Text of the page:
Cancer is the foremost causation of death in dogs, particularly over the age of ten. The current rate of cancer in canines hovers around 50 percent. Abdominal, bone, breast, testicular and Lymphoma are some of the most common cancers for dogs, all of which are treatable when detected early.
The causation of cancer is not widely known, though DNA, over exposure to certain chemicals or UV and some viral infections have been linked to the disease. Cancer occurs when abnormal genes attack cells that then grow at an abnormal rate and infect tissue and surrounding areas. Cases of cancer being inherited have been documented but this is still being studied more aggressively.
Because the rate of cancers in dogs is so prevalent, regular check-ups are vital so detection can be caught as early as possible. Detecting cancer in your canine can be tricky but not impossible. Oral cancers will often present signs such as excessive drooling, oral bleeding or difficulty in swallowing. Limb weakness or rigidity is sometimes an indication of bone cancer. Finding sores and open wounds on your pet could possibly be a sign of skin cancer. As with all diseases, the signs and symptoms are complex and varied, but any change in your pets appearance and behavior is usually an implication that something is going on and its best to have them looked at as soon as possible.
If it is determined that your beloved pet has cancer there are many treatments available today, all of which are similar to the treatments humans receive such as chemotherapy, radiation and surgeries. Side effects of some of the treatments are also the same as with humans and include nausea, vomiting, hair loss and decrease in appetite.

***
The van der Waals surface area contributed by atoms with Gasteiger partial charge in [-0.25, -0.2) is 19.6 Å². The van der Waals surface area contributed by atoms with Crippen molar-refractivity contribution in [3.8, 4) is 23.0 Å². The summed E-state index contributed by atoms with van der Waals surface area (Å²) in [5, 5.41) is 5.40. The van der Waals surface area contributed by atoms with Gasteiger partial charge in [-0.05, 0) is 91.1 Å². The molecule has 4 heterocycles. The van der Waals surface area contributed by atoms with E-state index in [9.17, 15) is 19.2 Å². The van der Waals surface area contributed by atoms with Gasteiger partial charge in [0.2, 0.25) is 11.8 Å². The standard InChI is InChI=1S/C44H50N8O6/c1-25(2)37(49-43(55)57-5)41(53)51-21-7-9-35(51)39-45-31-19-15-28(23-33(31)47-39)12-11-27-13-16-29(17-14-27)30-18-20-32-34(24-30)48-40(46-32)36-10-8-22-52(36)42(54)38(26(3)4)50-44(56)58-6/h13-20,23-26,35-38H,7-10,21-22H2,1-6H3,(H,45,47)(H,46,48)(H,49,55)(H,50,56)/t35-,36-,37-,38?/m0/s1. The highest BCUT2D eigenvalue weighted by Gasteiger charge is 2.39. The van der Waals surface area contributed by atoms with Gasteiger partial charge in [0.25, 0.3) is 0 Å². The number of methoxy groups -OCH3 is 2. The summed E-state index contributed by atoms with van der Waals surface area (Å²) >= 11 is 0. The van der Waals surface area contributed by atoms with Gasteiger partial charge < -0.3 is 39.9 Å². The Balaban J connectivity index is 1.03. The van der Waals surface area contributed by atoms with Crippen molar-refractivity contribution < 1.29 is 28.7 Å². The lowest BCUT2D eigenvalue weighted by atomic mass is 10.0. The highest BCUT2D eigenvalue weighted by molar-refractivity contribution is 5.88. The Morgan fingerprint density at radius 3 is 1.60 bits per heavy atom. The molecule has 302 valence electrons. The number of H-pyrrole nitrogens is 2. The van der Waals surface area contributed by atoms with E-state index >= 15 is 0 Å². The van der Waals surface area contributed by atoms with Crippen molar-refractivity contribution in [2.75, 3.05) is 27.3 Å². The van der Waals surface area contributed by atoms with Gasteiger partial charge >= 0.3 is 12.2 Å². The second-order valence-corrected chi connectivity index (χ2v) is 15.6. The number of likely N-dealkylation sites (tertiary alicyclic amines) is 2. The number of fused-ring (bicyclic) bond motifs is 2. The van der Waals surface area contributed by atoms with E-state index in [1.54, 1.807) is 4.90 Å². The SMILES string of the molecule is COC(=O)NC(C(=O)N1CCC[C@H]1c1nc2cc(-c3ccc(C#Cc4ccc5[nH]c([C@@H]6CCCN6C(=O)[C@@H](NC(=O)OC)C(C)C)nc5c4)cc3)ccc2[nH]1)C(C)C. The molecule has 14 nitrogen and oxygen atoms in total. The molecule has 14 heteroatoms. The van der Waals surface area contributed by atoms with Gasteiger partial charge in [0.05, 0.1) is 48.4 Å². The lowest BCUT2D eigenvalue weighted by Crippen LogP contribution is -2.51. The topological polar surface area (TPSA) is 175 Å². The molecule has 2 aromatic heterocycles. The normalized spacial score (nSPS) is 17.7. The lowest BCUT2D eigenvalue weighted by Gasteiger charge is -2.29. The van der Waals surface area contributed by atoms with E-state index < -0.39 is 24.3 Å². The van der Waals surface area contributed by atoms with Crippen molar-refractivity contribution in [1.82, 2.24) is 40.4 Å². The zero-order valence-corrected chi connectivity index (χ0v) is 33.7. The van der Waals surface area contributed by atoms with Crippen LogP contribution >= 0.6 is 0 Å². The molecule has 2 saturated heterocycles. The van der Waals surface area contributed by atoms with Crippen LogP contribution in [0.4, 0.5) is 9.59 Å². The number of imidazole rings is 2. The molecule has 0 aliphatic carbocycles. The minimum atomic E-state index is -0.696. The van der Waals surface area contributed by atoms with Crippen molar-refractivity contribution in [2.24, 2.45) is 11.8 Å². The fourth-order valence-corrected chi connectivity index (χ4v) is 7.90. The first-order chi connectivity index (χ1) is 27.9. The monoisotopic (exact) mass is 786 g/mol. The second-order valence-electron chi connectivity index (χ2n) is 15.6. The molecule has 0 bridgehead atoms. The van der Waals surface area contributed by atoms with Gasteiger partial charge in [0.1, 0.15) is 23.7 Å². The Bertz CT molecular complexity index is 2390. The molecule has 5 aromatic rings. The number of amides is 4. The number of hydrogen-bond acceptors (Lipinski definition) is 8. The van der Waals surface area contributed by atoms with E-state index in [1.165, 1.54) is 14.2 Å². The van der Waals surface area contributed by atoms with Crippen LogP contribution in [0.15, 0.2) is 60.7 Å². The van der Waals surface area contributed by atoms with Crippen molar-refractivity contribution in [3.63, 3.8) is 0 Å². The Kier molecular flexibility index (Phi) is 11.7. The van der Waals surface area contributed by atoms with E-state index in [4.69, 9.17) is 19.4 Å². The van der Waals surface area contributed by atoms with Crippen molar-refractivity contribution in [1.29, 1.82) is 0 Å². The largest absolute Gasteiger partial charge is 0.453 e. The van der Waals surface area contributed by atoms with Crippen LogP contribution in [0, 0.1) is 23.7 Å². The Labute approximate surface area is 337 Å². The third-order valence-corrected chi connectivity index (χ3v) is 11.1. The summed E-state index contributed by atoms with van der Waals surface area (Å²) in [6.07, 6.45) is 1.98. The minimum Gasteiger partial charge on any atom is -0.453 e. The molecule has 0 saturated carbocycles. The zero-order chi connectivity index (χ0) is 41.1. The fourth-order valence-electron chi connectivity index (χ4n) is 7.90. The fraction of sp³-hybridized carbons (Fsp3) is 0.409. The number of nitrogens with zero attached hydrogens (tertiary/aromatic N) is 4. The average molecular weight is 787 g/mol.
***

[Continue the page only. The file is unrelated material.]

Deciding on a treatment plan for your inflicted pet will most likely be a difficult path. It can also be very costly. Together, you and trained veterinary doctors will evaluate your dog’s stage of cancer, overall health and treatment options. This will assist in weighing important factors such as emotional well being and financial commitments and strain. Dogs who are diagnosed with cancer need a constant support system and aftercare, as cancer can often cause other health issues simultaneously, and the older the dog, the more prevalent these secondary diseases are. It is important to carefully compare and weigh all treatment options and couple that with what you as the canine owner can realistically manage.
Survival rate in dogs with cancer is dependent on many variables such as the age of the dog during onset, the overall health of your dog, the type of cancer inflicting him or her and the stage of detection. Many of the most common cancers have a survival rate of upwards of 60 percent with proper treatment and early detection. Again, this is something that should be assessed and evaluated by a trained veterinary medical professional who can assist you with determining the best course of action once your dog is diagnosed.